|Angela Burns AM|
|Dai Lloyd AM||Cadeirydd y Pwyllgor|
|Jayne Bryant AM|
|Lynne Neagle AM|
|Deborah Carter||Bwrdd Iechyd Prifysgol Betsi Cadwaladr|
|Betsi Cadwaladr University Health Board|
|Gary Doherty||Bwrdd Iechyd Prifysgol Betsi Cadwaladr|
|Betsi Cadwaladr University Health Board|
|Gillian Baranski||Arolygiaeth Gofal Cymru|
|Care Inspectorate Wales|
|Mark Polin||Bwrdd Iechyd Prifysgol Betsi Cadwaladr|
|Betsi Cadwaladr University Health Board|
|Rhys Jones||Arolygiaeth Gofal Iechyd Cymru|
|Healthcare Inspectorate Wales|
|Sue Hill||Bwrdd Iechyd Prifysgol Betsi Cadwaladr|
|Betsi Cadwaladr University Health Board|
|Tania Osborne||Arolygiaeth Carchardai Ei Mawrhydi|
|Her Majesty's Inspectorate of Prisons|
|Lowri Jones||Dirprwy Glerc|
|1. Cyflwyniad, ymddiheuriadau, dirprwyon a datgan buddiannau||1. Introductions, apologies, substitutions and declarations of interest|
|2. Craffu cyffredinol: Sesiwn dystiolaeth gyda Bwrdd Iechyd Prifysgol Betsi Cadwaladr||2. General scrutiny: Evidence session with Betsi Cadwaladr University Health Board|
|3. Darparu gofal iechyd a gofal cymdeithasol ar yr ystâd carchardai i oedolion: Sesiwn dystiolaeth gydag Arolygiaeth Gofal Iechyd Cymru, Arolygiaeth Carchardai Ei Mawrhydi ac Arolygiaeth Gofal Cymru||3. Provision of health and social care in the adult prison estate: Evidence session with Healthcare Inspectorate Wales, Her Majesty's Inspectorate of Prisons and Care Inspectorate Wales|
|4. Cynnig o dan Reol Sefydlog 17.42 (vi) i benderfynu gwahardd y cyhoedd o weddill y cyfarfod hwn||4. Motion under Standing Order 17.42 (vi) to resolve to exclude the public from the remainder of this meeting|
Cofnodir y trafodion yn yr iaith y llefarwyd hwy ynddi yn y pwyllgor. Yn ogystal, cynhwysir trawsgrifiad o’r cyfieithu ar y pryd. Lle mae cyfranwyr wedi darparu cywiriadau i’w tystiolaeth, nodir y rheini yn y trawsgrifiad.
The proceedings are reported in the language in which they were spoken in the committee. In addition, a transcription of the simultaneous interpretation is included. Where contributors have supplied corrections to their evidence, these are noted in the transcript.
Dechreuodd y cyfarfod am 09:30.
The meeting began at 09:30.
Bore da ichi i gyd a chroeso i gyfarfod diweddaraf y Pwyllgor Iechyd, Gofal Cymdeithasol a Chwaraeon yma yn y Senedd. Rydyn ni wedi cyrraedd eitem 1, cyflwyniad, ymddiheuriadau, dirprwyon a datgan buddiannau. Allaf i groesawu fy nghyd-Aelodau i'r cyfarfod? Allaf i ddatgan hefyd rydyn ni wedi derbyn ymddiheuriadau gan Helen Mary Jones a David Rees, achos mae salwch ar y ddau? Gallaf i bellach esbonio bod y cyfarfod yma yn naturiol ddwyieithog. Gellir defnyddio clustffonau i glywed cyfieithu ar y pryd o'r Gymraeg i'r Saesneg ar sianel 1, neu i glywed cyfraniadau yn yr iaith wreiddiol yn well ar sianel 2. Os bydd y larwm tân yn canu, dylid dilyn cyfarwyddiadau'r tywyswyr, achos dydyn ni ddim yn disgwyl ymarferiad y bore yma.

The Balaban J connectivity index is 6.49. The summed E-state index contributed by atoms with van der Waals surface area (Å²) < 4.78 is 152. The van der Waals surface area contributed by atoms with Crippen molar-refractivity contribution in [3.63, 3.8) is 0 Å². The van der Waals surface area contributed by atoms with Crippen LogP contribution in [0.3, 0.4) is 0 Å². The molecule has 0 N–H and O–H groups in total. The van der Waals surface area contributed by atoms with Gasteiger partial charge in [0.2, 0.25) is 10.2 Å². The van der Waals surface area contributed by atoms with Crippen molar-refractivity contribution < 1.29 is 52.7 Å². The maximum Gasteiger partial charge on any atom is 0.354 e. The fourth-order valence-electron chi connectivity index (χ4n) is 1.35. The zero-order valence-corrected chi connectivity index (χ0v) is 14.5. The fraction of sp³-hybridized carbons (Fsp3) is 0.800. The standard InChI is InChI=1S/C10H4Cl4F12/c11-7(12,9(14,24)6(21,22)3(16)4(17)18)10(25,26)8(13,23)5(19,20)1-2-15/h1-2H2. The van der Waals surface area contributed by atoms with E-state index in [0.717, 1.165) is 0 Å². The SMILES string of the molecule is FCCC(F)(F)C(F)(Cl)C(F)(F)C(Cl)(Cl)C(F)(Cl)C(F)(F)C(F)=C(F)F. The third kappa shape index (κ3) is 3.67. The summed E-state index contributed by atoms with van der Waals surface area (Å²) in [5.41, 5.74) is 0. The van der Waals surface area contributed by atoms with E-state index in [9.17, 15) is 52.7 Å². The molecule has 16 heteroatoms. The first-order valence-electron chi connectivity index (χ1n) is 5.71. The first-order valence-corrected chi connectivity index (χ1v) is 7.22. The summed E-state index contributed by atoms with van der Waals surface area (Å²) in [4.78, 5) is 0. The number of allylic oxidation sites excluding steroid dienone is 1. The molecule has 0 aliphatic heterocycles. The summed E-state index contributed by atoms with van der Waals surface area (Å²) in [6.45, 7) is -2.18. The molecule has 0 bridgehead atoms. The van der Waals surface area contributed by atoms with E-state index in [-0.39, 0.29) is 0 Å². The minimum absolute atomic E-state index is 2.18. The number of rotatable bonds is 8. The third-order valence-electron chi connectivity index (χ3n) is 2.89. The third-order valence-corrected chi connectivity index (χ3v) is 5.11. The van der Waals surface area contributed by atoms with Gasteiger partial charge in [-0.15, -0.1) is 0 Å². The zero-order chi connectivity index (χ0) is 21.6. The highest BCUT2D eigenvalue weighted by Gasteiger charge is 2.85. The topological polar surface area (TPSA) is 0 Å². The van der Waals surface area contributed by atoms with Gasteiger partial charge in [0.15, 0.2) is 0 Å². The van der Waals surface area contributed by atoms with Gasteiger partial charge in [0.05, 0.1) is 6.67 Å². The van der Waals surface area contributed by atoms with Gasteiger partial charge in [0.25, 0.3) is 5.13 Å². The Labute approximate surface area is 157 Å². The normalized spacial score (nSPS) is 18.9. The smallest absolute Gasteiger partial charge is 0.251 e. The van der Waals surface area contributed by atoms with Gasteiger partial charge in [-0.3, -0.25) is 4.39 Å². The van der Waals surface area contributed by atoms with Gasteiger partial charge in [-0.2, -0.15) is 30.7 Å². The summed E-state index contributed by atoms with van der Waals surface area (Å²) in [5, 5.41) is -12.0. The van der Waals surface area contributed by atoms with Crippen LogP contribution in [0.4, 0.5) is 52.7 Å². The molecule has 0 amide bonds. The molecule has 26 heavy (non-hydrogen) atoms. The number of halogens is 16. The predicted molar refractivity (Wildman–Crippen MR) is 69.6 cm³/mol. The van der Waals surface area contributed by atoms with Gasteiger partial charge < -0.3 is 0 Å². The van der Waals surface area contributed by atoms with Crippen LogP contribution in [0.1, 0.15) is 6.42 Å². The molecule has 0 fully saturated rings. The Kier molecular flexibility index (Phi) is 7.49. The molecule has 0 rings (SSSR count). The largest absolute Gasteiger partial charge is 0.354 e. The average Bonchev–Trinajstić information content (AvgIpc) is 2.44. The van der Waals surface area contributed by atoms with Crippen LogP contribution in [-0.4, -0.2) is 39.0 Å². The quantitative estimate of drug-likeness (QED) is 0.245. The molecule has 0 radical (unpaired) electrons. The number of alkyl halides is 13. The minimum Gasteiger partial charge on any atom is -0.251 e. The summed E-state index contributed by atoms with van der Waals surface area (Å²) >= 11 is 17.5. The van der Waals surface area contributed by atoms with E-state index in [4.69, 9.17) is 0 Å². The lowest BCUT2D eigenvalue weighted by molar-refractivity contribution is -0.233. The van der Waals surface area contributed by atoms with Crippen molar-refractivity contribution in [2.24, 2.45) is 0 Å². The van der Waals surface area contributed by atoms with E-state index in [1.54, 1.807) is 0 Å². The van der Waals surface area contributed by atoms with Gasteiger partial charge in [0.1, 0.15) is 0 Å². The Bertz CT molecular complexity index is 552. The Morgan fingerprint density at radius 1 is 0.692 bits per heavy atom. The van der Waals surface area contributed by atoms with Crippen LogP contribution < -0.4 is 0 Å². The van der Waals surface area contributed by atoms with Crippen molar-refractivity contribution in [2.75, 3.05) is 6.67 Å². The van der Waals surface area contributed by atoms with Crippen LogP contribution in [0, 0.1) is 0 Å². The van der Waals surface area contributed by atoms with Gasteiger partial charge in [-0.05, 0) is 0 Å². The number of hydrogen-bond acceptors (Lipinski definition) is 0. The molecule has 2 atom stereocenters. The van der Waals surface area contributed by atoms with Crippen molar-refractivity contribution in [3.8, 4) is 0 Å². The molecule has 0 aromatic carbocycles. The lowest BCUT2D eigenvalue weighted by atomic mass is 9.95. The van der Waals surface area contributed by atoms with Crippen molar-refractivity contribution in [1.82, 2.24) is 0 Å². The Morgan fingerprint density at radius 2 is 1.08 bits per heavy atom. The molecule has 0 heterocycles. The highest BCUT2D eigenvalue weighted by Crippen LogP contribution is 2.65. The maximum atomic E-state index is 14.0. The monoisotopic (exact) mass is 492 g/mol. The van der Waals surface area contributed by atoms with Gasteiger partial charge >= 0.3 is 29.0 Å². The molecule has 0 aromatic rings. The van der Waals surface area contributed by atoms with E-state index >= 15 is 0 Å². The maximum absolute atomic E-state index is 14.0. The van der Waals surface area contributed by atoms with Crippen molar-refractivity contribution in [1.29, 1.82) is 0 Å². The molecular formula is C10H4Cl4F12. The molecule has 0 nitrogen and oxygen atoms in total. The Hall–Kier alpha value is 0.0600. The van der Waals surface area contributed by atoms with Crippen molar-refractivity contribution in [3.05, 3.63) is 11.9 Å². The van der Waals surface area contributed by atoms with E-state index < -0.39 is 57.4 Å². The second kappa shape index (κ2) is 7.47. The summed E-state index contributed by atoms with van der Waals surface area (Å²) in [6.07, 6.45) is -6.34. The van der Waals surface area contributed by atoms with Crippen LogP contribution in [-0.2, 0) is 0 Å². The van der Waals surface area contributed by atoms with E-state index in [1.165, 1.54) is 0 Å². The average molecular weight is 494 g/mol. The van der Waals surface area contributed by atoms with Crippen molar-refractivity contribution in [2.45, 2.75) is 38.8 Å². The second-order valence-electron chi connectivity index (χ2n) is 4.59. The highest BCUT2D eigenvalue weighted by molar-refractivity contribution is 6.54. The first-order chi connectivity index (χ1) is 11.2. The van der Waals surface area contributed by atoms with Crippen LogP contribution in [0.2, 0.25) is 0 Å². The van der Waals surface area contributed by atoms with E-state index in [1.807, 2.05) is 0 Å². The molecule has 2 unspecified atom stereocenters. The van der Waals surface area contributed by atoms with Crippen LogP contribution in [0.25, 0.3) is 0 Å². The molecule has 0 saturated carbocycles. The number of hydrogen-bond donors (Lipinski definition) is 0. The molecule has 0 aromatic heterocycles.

Good morning to you all, and welcome to the latest meeting of the Health, Social Care and Sport Committee here at the Senedd. We have reached item 1, introductions, apologies, substitutions and declarations of interest. May I welcome my fellow Members to this meeting? May I also state that we have received apologies from Helen Mary Jones and David Rees, because both are ill? May I also explain that this meeting is naturally bilingual? Headphones are available to hear simultaneous translation from Welsh to English on channel 1, or to hear contributions in the original language better on channel 2. If the fire alarm does sound, you should follow the instructions of the ushers, but we don't expect a drill this morning.
Mae hynna yn mynd â ni drwyddo i'r ail eitem, sef gwaith craffu cyffredinol: sesiwn dystiolaeth gyda Bwrdd Iechyd Prifysgol Betsi Cadwaladr. Dyma'r sesiwn olaf yn ein cyfres o sesiynau craffu cyffredinol gyda holl fyrddau iechyd lleol Cymru. I'r perwyl yna, allaf i groesawu i'r bwrdd y cynrychiolwyr o Fwrdd Iechyd Prifysgol Betsi Cadwaladr? Diolch yn fawr iawn ichi am y dystiolaeth ysgrifenedig rydych chi wedi ei chyflwyno ymlaen llaw. Yn bellach, allaf i groesawu i'r bwrdd Mark Polin, cadeirydd Bwrdd Iechyd Prifysgol Betsi Cadwaladr; Gary Doherty, prif weithredwr Bwrdd Iechyd Prifysgol Betsi Cadwaladr; Deborah Carter, cyfarwyddwr gweithredol dros dro nyrsio Bwrdd Iechyd Prifysgol Betsi Cadwaladr; a Sue Hill, cyfarwyddwr gweithredol cyllid Bwrdd Iechyd Prifysgol Betsi Cadwaladr? Croeso i'r pedwar ohonoch chi. Mi fyddwch chi'n ymwybodol bod y meicroffonau'n gweithio'n awtomatig; mae pobl tu ôl y llenni, a does dim eisiau cyffwrdd â dim byd. A hefyd, mae gyda ni res o gwestiynau, felly, dwi ddim yn disgwyl i'r pedwar ohonoch chi i ateb pob cwestiwn, gwnaiff un y tro, yn sylfaenol, pwy bynnag sydd eisiau arwain.